Open Data, Volunteered Geographic Information and Citizen Observatories
This is the second edition of the INSPIRE Hack, i.e. a hackathon that is part of the INSPIRE Conference 2017. This time, the hackathon will start early in July 2017 when hackathon teams will be created and will start working on their projects before the INSPIRE Conference. The INSPIRE Conference will serve as a platform for presenting the hackathon results. All the hackathon teams will present their projects during a dedicated workshop at the INSPIRE Conference. The workshop including the award ceremony will take place either on 4th or 5th September 2017 in Kehl, Germany.
The INSPIRE Hack supports creativity, innovation, technical capabilities and knowledge sharing. The INSPIRE Hack focuses on methods where citizens are able to contribute to different environmental and societal issues through smart phones and other sensors.
THE INSPIRE HACK TOPICS
Local and community activities capture local knowledge in multimedia such as videos, photos and other sensor data. The collected information can contribute to tackle environmental and societal challenges in agriculture, forestry, fishery, risk management, air, soil and water pollution and contamination, landscape management, education and commercialisation.
Volunteered geographic information (VGI) is the harnessing of tools to create, assemble, and disseminate geographic data provided voluntarily by individuals.
Recent developments in the sensor domain have led to a DIY (do it yourself) approach, using sensors based on low cost hardware, as well as an increasing availability of Bluetooth connected sensors that can be easily connected to a smartphone and together with existing smartphone sensors provide a large amount of spatio-temporal sensor data.
Citizen observatories are community-based environmental monitoring and information systems. They build on innovative and novel Earth observation applications embedded in portable or mobile personal devices. This means that citizens can help and be engaged in observing our environment.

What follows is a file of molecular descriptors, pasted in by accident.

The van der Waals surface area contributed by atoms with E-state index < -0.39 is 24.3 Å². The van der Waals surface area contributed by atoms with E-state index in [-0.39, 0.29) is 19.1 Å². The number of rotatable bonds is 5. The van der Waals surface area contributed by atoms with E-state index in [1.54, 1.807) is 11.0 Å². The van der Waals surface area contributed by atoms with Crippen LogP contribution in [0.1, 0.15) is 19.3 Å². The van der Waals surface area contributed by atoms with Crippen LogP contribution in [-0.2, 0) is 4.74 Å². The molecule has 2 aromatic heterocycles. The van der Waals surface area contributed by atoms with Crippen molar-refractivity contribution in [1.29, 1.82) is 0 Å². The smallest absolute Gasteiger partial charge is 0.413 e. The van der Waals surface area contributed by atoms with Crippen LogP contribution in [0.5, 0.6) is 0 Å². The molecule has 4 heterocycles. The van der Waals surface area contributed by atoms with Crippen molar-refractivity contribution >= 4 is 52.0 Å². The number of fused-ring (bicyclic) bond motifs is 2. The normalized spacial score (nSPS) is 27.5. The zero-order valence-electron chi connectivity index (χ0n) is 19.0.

Young generation representing smartphone users is one of the enablers of new geographic information based applications. Spatial information helps young generations to learn about relations to and with the environment, history and culture in different regions. Online sharing of spatial information goes beyond the linguistic barriers, which are one of the most important constraints for the communication between different regions.
The open data movement covers many issues of using existing data sets without any limits or restrictions. Open data activities mean open-source, open-content and open-access. Open data sets are often provided by governmental bodies, but also by scientists or international organisations and bodies (e.g. European Commission, World Bank, Copernicus, Group of Earth Observations).
The first phase of the INSPIRE Hack starts with creating teams that will work on a certain project. You can create your own team with people you know or people you’ve worked with before. Or you can can explore the existing ideas and teams that have been already created and you can simply join them. In any case, you need to register in order to gain access to the shared space where building teams and design of ideas is happening.
For participation, please register at https://goo.gl/forms/QaGaYrPgDFysyOTu2
As soon as you register, you will be sent a link to the shared space for collaboration. You can join the already existing teams and projects or you can create your own team and project idea. Please keep the shared space up-to-date and share the basic information about your team and project idea as well as your contacts and means of communication. The workspace will be accompanied by data and tools, which are available in preliminary versions, listed at the end of this page/document.
All the teams will be invited to present their projects during the dedicated workshop at the INSPIRE Conference. For this reason, teams will be asked to prepare a presentation showing the hackathon results. The details including the timing for the presentation will be announced later on.
The best three projects will be selected by the jury that will be formed during August 2017 and the winning teams will be awarded. This includes a live broadcast on social media, an interview (video/audio) with the winning team that they can use freely and that will be published in specified channels.